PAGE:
Furthermore, because of my background and experience the patient is having a great opportunity to openly talk about their experiences and what they feel with someone that has been in the same situations and lifestyle that comes with a veteran’s life. 

Along with managing physical pain, other benefits such as: helping with muscles tension and stiffness, increasing range of movement (especially those who are injured), reducing blood pressure and improving blood flow, might improve not only the quality of the life but also mitigate the severity of the emotional symptoms. 

Acupuncture for Sleeping and Relaxation #

Acupuncture is well-known for stress reduction, as a sleeping aid and for general relaxation which is a key factor in recovery for those who experience insomnia, nightmares and high levels of stress. 

Acupuncture was significantly better on improving parameters in sleep quality and duration” {14}

Acupuncture is shown to be an effective treatment for veterans with PTSD, reported Healthwatch Norfolk. 

All participants experienced a large improvement in their condition and limited evidence suggested that the benefits of acupuncture may be sustained over a longer period.”{15}

To reinforce this message, Naji Malak, co-founder of Norwich based charity Stand Easy, added: 

Having worked with civilians and military personnel for more than 35 years, I firmly believe in acupuncture as an effective treatment for PTSD and the quick change it can bring out in people can be remarkable(…)encouraging more healthcare professionals to recommend acupuncture as a treatment for PTSD.” {15}

Acupuncture has the potential to reach PTSD patients (veterans) who are not willing to engage in trauma-focused psychotherapy due to avoidance from trauma-related memories and stigma, concludes Michael Hollifield in Acupuncture for PTSD in Combat Veterans. {16}

As a Soft Tissue Therapist who also uses acupuncture for the treatment and management of pain, I can say from experience that I have seen great results — for both emotional and physical pain – from these two forms of treatment. Through the holistic approach which we adopt, and creating bespoke rehabilitation programmes for each individual person, we provide the patient with a personalised recovery plan, which can facilitate both their emotional and physical requirements for recovery. 

I will finish off with the words of Ulrey, a combat veteran, who wrote his message for his fellow soldiers: 

You were strong enough to make it this far, don’t give up! Dig a little deeper and make that final push.” {17}

If you are living with chronic pain and any symptoms of PTSD, I urge you to seek help from your family, friends, fellow soldiers and any experts in the field — psychologists, counsellors and even Soft Tissue Therapists, like myself.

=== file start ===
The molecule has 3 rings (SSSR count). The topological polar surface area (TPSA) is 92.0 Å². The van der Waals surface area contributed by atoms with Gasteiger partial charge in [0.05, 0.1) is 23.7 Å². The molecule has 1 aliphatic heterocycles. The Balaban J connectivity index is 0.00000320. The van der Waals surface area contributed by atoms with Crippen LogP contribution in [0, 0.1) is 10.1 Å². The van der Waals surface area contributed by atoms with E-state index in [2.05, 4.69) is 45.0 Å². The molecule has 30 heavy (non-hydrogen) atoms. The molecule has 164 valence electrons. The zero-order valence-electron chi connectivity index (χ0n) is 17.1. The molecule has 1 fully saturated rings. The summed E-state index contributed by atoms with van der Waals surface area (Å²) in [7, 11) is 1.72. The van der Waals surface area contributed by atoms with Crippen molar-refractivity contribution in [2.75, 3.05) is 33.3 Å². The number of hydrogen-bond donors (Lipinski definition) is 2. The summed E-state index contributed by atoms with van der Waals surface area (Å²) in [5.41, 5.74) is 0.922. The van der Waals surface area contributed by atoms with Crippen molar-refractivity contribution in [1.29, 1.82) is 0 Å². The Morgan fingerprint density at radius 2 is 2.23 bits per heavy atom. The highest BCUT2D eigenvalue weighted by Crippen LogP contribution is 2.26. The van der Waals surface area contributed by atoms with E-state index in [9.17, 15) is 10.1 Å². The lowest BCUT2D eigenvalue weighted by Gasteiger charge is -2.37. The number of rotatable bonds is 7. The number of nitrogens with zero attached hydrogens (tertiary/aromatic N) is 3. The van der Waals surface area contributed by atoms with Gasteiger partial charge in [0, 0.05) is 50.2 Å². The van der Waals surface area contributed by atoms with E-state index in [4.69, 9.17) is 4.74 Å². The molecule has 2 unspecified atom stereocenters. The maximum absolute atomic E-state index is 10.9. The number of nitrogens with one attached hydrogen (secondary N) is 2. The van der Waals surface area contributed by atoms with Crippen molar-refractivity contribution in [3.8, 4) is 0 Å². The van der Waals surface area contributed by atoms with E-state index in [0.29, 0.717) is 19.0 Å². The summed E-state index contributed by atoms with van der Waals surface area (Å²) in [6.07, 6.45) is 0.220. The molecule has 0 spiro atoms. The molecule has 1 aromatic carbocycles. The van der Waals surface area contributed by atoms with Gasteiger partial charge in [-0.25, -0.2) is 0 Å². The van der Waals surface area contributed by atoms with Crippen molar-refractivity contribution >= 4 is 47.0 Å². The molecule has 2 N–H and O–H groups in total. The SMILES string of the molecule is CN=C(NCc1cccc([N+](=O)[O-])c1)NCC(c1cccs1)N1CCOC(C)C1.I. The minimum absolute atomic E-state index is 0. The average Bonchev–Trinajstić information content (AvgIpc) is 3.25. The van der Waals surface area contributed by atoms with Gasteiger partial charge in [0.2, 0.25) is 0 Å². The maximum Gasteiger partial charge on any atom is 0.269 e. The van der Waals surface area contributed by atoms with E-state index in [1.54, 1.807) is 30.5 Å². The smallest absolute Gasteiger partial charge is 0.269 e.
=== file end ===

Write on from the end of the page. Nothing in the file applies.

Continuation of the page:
References

  • {1} https://​www​.ncbi​.nlm​.nih​.gov/​p​m​c​/​a​r​t​i​c​l​e​s​/​P​M​C​4368749/
  • {2} https://​www​.pew​so​cial​trends​.org/​2011​/​12​/​08​/​t​h​e​-​d​i​f​f​i​c​u​l​t​-​t​r​a​n​s​i​t​i​o​n​-​f​r​o​m​-​m​i​l​i​t​a​r​y​-​t​o​-​c​i​v​i​l​i​a​n​-​l​i​f​e​/​#​f​n​-​10341 – 2 
  • {3} https://​black​bear​rehab​.com/​m​e​n​t​a​l​-​h​e​a​l​t​h​/​p​t​s​d​/​s​i​g​n​s​-​a​n​d​-​s​y​m​p​t​o​m​s​-​o​f​-​ptsd/
  • {4} file:///C:/Users/Pure/Downloads/PCSSO-Webinar-Managing-Chronic-Pain-Coocurring-Postraumatic-Stress-Disorder.pdf
  • {5} https://​then​ation​shealth​.apha​pub​li​ca​tions​.org/​c​o​n​t​e​n​t​/​42​/​3/1.1
  • {6} file:///C:/Users/Pure/Downloads/PCSSO-Webinar-Managing-Chronic-Pain-Coocurring-Postraumatic-Stress-Disorder.pdf {7} https://​www​.rehab​.research​.va​.gov/​j​o​u​r​/​03​/​40​/​5​/​O​t​i​s​.html
  • {8} https://​www​.ncbi​.nlm​.nih​.gov/​p​m​c​/​a​r​t​i​c​l​e​s​/​P​M​C​3609886/
  • {9} https://​www​.ptsd​.va​.gov/​u​n​d​e​r​s​t​a​n​d​/​c​o​m​m​o​n​/​c​o​m​m​o​n​_​a​d​u​l​t​s.asp
  • {10} https://​www​.mind​.org​.uk/​i​n​f​o​r​m​a​t​i​o​n​-​s​u​p​p​o​r​t​/​t​y​p​e​s​-​o​f​-​m​e​n​t​a​l​-​h​e​a​l​t​h​-​p​r​o​b​l​e​m​s​/​p​o​s​t​-​t​r​a​u​m​a​t​i​c​-​s​t​r​e​s​s​-​d​i​s​o​r​d​e​r​-​p​t​s​d​/​c​a​u​s​e​s​-​o​f​-​ptsd/
  • {11} Stults-Kolehmainen M, Sinha R The effects of stress on physical activity and exercise. Sports Med 2014; 44(1): 81 – 121
  • {12} https://​aca​d​e​m​ic​.oup​.com/​m​i​l​m​e​d​/​a​r​t​i​c​l​e​/​181​/​9​/​953​/​4159847
  • {13} van Middelkoop M, Rubinstein SM, Kuijpers T, et al. A systematic review on the effectiveness of physical and rehabilitation interventions for chronic non-specific low back pain. Eur Spine J 2011; 20(1): 19 – 39
  • {14} https://​www​.ncbi​.nlm​.nih​.gov/​p​m​c​/​a​r​t​i​c​l​e​s​/​P​M​C​3156618/
  • {15} https://healthwatchnorfolk.co.uk/news/acupuncture-shown-to-be-an-effective-treatment-for-veterans-with-ptsd/#:~:text=Acupuncture%20shown%20to%20be%20an%20effective%20treatment%20for%20veterans%20with%20PTSD,-June%204%2C%202018&text=Healthwatch%20Norfolk%2C%20the%20consumer%20champion,Traumatic%20Stress%20Disorder%20(PTSD).
  • {16} https://​grantome​.com/​g​r​a​n​t​/​N​I​H​/​I​01​-​C​X​001416-04
  • {17} https://​then​ation​shealth​.apha​pub​li​ca​tions​.org/​c​o​n​t​e​n​t​/​42​/​3/1.1

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22 days ago